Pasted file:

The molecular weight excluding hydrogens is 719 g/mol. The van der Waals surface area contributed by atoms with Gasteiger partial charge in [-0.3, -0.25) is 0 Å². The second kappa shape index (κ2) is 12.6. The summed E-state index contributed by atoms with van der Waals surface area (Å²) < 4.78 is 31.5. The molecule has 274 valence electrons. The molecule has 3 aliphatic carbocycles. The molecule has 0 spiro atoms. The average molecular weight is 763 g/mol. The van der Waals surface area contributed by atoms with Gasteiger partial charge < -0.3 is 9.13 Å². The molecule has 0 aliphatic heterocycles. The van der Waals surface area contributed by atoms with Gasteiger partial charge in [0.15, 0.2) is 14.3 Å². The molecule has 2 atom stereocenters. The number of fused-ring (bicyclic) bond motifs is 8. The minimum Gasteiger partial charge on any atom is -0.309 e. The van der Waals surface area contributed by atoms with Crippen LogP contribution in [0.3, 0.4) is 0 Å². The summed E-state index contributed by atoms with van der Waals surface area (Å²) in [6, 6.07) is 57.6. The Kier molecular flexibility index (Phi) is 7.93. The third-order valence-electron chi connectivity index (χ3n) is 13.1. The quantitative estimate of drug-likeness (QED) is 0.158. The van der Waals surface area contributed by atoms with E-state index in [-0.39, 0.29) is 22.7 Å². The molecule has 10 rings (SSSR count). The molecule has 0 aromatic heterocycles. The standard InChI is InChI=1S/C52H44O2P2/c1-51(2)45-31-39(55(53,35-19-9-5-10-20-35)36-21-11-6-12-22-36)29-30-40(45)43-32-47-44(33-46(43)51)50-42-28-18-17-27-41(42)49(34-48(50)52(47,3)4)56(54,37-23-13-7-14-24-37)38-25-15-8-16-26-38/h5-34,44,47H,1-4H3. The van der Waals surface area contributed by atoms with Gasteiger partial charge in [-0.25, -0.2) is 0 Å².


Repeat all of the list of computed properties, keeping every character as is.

The molecular weight excluding hydrogens is 719 g/mol. The van der Waals surface area contributed by atoms with Gasteiger partial charge in [-0.3, -0.25) is 0 Å². The second kappa shape index (κ2) is 12.6. The summed E-state index contributed by atoms with van der Waals surface area (Å²) < 4.78 is 31.5. The molecule has 274 valence electrons. The molecule has 3 aliphatic carbocycles. The molecule has 0 spiro atoms. The average molecular weight is 763 g/mol. The van der Waals surface area contributed by atoms with Gasteiger partial charge < -0.3 is 9.13 Å². The molecule has 0 aliphatic heterocycles. The van der Waals surface area contributed by atoms with Gasteiger partial charge in [0.15, 0.2) is 14.3 Å². The molecule has 2 atom stereocenters. The number of fused-ring (bicyclic) bond motifs is 8. The minimum Gasteiger partial charge on any atom is -0.309 e. The van der Waals surface area contributed by atoms with Crippen LogP contribution in [0.3, 0.4) is 0 Å². The summed E-state index contributed by atoms with van der Waals surface area (Å²) in [6, 6.07) is 57.6. The Kier molecular flexibility index (Phi) is 7.93. The third-order valence-electron chi connectivity index (χ3n) is 13.1. The quantitative estimate of drug-likeness (QED) is 0.158. The van der Waals surface area contributed by atoms with E-state index in [-0.39, 0.29) is 22.7 Å². The molecule has 10 rings (SSSR count). The molecule has 0 aromatic heterocycles. The standard InChI is InChI=1S/C52H44O2P2/c1-51(2)45-31-39(55(53,35-19-9-5-10-20-35)36-21-11-6-12-22-36)29-30-40(45)43-32-47-44(33-46(43)51)50-42-28-18-17-27-41(42)49(34-48(50)52(47,3)4)56(54,37-23-13-7-14-24-37)38-25-15-8-16-26-38/h5-34,44,47H,1-4H3. The van der Waals surface area contributed by atoms with Gasteiger partial charge in [-0.25, -0.2) is 0 Å².